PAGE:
What join to use to join four 2X4 wood pieces together for a pedestal as in the picture? Here is what is going on in my mind. Need some help.

  • Just glue them together - would not be strong..
  • Cut a rabbet vertically and slide them in - rabbet along the grain may not be strong as well.

  • Drill 5/8" holes in them and use circular hardwood dowels - current solution in mind - need to know if it is a good idea.

I chose 2X4s because of the thought to join them with circular hardwood dowels.
I can switch to 2X6s as well if someone can suggest a stronger joint.

This would be a pedestal for my Pedestal table(my first wood working project)enter image description here.

4 Answers 4


Just glue them together - would not be strong..

Would be strong. I doubt very much you'd be able to break it apart with your hands if you do the joints right.

Drill 5/8" holes in them and use circular hardwood dowels - current solution in mind - need to know if it is a good idea.

Yes that would reinforce the joints hugely. Even with a hammer you wouldn't be able to take the joint apart without breaking the wood.

But there are a couple of better ways of doing this.

The main weakness of the pedestal as shown is the exposed end grain. This is both aesthetically less pleasing and potentially a weakness depending on what the pedestal is for (not really a problem for indoors though). So it's better to use a mitre joint of some kind:

Quadrilinear leg sections

The above image is for what's called a quadrilinear leg (intended to show quarter-sawn figure on all four faces) but obviously the same joints can be spaced apart to produce a post such as you're making.

Unfortunately the best of these, the lock-mitre joint at the right, requires a specialist router bit sized to the thickness of stock you're using.

A plain mitre joint, the option at left, doesn't glue as strongly as we'd like as it's end-grain to end-grain, but it's the simplest to produce by far and reinforced in some way it's strong enough for many applications.

Reinforcing it can be simply a matter of hammering in some nails/brads or spacing a few screws. The screw heads would obviously be very visible so if desired they can be hidden by counter-boring and using wooden plugs, which can become a decorative feature (see previous Answer).

You can achieve much the same look and nearly the same strength by drilling through the mitre and glueing in dowels. In either case, screws or through-dowelled, the mitre joint should be glued up and left to fully cure before doing any drilling.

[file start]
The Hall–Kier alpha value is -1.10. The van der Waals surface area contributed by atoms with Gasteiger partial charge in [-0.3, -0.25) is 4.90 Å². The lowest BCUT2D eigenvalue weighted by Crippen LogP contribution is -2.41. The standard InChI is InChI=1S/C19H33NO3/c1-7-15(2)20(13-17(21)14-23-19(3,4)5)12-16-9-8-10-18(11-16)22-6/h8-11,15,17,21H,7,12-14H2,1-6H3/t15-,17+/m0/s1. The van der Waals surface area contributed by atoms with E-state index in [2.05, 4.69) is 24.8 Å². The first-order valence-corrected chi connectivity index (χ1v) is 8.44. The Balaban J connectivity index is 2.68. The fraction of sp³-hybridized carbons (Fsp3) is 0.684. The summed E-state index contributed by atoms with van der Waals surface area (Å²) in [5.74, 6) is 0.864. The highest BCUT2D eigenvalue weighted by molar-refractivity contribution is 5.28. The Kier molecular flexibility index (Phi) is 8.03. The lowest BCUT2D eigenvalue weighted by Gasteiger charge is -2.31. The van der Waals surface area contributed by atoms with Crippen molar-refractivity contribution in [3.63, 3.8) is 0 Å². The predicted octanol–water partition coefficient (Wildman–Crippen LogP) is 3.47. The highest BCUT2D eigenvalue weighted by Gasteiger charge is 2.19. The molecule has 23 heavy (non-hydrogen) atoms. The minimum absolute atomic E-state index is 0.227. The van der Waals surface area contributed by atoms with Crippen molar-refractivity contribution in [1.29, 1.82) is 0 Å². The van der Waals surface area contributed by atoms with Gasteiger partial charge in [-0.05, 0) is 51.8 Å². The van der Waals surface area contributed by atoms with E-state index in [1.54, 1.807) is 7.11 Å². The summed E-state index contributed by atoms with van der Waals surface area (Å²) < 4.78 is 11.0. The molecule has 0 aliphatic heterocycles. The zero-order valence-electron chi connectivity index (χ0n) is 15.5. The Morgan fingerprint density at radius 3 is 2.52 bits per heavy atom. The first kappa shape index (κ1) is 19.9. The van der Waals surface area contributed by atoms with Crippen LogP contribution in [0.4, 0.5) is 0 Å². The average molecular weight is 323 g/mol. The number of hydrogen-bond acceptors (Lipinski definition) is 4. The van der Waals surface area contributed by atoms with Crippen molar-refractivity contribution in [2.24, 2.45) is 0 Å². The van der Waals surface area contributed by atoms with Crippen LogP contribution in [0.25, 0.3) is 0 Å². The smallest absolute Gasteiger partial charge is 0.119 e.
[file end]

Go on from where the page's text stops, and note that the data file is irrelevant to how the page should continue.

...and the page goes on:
• Thanks very much for the educating response. I do not have access to the lock-mitre router bit. I'm settling with the middle option you suggested. Commented Jun 10, 2016 at 17:41
  • My need is for the total width to be 6" though. So, I'd have to find a 2X6(or bigger if it has round-over corners). Commented Jun 10, 2016 at 17:47
  • 1
    @AravindhSathish, yes if you need a full six inch square you need to buy boards wider than 2x6s I'm afraid. It's not the round corners per se, it's that "2x6", "2x2" etc. are what's called nominal sizes, the actual boards are both thinner and less wide.
    – Graphus
    Commented Jun 11, 2016 at 6:17

As long as you have a smooth glue surface, and the boards are jointed so there aren't any gaps, glue should be plenty strong enough, since you're gluing long grain to long grain in the sketch you included.

Dowels or a rabbet would mainly help with alignment while you're performing the glue-up.

Also, just a note - 2x4s are actually 1.5" x 3.5", unless they are labelled as rough cut, or "true 2x4". You may have to rip/joint an additional 1/8" off of each side and end up with a 1.5" x 3.25" board, both for removing the round-over at the corner, and for ensuring you have a perfectly straight board.

  • 1
    Thanks for the response, and the note about round-over corners. Commented Jun 10, 2016 at 17:50
  • Just one quick point, in the original sketch the butt joints are end grain to long grain, not long to long.
    – Graphus
    Commented Jun 11, 2016 at 6:20
  • @Graphus, I always thought edge grain (not end grain) and face grain were both considered long grain. Is that really incorrect?
    – Doresoom
    Commented Jun 11, 2016 at 12:50
  • Yes they are :-o Sorry, in the moment I got confused about the orientation of the grain in the boards (I think because I was looking at apron-to-leg joints in small cabinet recently) but here the end grain is of course facing up in all of them. So all the glued joints here are long grain to long grain. Boy do I feel dumb.
    – Graphus
    Commented Jun 12, 2016 at 6:00
  • Ok, I'm much less confused now. I remember thinking, "well @Graphus said so, so I guess that's right." We all make mistakes!